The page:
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Photo by Bill Keefrey

Masterworks III with Ellen Taaffe Zwilich

First Female Composer Awarded Pulitzer Prize in Music in 1983

By Denny Patterson

The South Florida Symphony Orchestra is boldly integrating the old and the new by bringing together preeminent composers of different eras for its Masterworks III series. On March 5, 7 & 8, 2020, audiences will receive the pleasure of hearing the world premiere of Ellen Taaffe Zwilich’s Concerto for Cello and Orchestra, featuring renowned Grammy Award winning cellist Zuill Bailey. A Florida native, Zwilich is a prolific contemporary composer whose work has been performed by most of the leading American orchestras and major ensembles abroad. In her compositions, Zwilich combines craft and inspiration, reflecting an optimistic and humanistic spirit that gives her a unique musical voice. Zwilich has been the recipient of several awards, including the Pulitzer Prize in Music, making her the first woman ever to win this prestigious award. OutClique had the chance to talk more with Zwilich about the upcoming Masterworks III series and her overall passion for music.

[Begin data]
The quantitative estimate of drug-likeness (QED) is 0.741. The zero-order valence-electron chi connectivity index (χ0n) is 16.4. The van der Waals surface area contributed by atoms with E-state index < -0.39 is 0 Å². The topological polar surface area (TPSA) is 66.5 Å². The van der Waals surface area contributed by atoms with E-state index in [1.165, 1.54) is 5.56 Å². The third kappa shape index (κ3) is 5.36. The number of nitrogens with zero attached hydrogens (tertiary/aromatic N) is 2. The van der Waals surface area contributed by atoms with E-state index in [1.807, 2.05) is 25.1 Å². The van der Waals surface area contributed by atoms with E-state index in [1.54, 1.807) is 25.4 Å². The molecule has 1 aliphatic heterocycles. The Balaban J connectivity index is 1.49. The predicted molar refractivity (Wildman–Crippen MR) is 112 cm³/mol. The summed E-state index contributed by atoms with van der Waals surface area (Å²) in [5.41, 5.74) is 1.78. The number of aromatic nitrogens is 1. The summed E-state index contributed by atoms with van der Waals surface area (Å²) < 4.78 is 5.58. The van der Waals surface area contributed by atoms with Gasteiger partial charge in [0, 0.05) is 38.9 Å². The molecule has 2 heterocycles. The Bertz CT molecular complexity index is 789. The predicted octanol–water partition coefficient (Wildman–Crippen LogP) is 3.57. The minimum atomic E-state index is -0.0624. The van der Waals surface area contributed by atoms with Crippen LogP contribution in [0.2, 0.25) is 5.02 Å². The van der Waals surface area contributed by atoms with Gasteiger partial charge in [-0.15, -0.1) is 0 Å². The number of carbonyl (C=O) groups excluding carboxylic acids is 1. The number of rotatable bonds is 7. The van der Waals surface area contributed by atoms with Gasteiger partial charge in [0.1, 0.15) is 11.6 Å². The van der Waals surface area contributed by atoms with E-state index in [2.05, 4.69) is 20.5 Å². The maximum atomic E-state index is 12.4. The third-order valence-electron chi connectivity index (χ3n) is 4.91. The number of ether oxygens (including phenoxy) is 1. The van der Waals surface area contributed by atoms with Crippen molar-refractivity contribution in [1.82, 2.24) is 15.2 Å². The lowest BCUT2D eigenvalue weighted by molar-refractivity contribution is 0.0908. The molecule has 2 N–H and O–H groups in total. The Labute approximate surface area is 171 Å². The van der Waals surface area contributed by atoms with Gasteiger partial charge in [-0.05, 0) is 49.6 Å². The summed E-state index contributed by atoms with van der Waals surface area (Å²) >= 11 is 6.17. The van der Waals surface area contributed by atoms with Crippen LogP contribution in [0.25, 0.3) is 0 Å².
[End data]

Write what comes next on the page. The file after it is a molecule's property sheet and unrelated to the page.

Denny Patterson: Hi, Ellen! Thank you so much for chatting with me today. Tell us, what can audiences expect from your upcoming Concerto for Cello and Orchestra performance with the South Florida Symphony Orchestra?